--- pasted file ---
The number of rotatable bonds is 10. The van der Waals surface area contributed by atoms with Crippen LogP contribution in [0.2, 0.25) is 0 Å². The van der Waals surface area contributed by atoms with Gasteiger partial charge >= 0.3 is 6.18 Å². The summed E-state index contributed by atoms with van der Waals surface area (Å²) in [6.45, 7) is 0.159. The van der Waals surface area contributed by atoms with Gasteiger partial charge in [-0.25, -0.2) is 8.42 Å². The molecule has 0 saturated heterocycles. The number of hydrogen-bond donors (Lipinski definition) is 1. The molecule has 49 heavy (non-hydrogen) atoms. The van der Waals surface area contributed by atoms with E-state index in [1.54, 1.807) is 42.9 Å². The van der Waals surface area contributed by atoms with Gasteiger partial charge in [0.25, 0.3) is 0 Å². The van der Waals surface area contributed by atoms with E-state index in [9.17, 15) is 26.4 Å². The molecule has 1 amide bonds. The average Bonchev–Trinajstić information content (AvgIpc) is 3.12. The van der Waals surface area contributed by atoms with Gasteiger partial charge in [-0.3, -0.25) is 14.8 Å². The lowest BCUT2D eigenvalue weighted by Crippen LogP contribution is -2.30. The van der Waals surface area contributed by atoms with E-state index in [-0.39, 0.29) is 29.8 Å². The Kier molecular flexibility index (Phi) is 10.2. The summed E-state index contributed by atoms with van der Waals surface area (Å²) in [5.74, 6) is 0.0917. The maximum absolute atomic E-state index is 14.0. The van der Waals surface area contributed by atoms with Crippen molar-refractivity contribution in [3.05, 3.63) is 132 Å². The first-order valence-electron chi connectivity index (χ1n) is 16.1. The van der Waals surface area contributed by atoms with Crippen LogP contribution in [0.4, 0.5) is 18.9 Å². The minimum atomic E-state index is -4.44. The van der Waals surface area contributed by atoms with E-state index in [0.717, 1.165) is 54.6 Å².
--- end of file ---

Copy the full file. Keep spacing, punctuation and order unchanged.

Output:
The number of rotatable bonds is 10. The van der Waals surface area contributed by atoms with Crippen LogP contribution in [0.2, 0.25) is 0 Å². The van der Waals surface area contributed by atoms with Gasteiger partial charge >= 0.3 is 6.18 Å². The summed E-state index contributed by atoms with van der Waals surface area (Å²) in [6.45, 7) is 0.159. The van der Waals surface area contributed by atoms with Gasteiger partial charge in [-0.25, -0.2) is 8.42 Å². The molecule has 0 saturated heterocycles. The number of hydrogen-bond donors (Lipinski definition) is 1. The molecule has 49 heavy (non-hydrogen) atoms. The van der Waals surface area contributed by atoms with E-state index in [1.54, 1.807) is 42.9 Å². The van der Waals surface area contributed by atoms with Gasteiger partial charge in [0.25, 0.3) is 0 Å². The van der Waals surface area contributed by atoms with E-state index in [9.17, 15) is 26.4 Å². The molecule has 1 amide bonds. The average Bonchev–Trinajstić information content (AvgIpc) is 3.12. The van der Waals surface area contributed by atoms with Gasteiger partial charge in [-0.3, -0.25) is 14.8 Å². The lowest BCUT2D eigenvalue weighted by Crippen LogP contribution is -2.30. The van der Waals surface area contributed by atoms with E-state index in [-0.39, 0.29) is 29.8 Å². The Kier molecular flexibility index (Phi) is 10.2. The summed E-state index contributed by atoms with van der Waals surface area (Å²) in [5.74, 6) is 0.0917. The maximum absolute atomic E-state index is 14.0. The van der Waals surface area contributed by atoms with Crippen molar-refractivity contribution in [3.05, 3.63) is 132 Å². The first-order valence-electron chi connectivity index (χ1n) is 16.1. The van der Waals surface area contributed by atoms with Crippen LogP contribution in [0.4, 0.5) is 18.9 Å². The minimum atomic E-state index is -4.44. The van der Waals surface area contributed by atoms with E-state index in [0.717, 1.165) is 54.6 Å².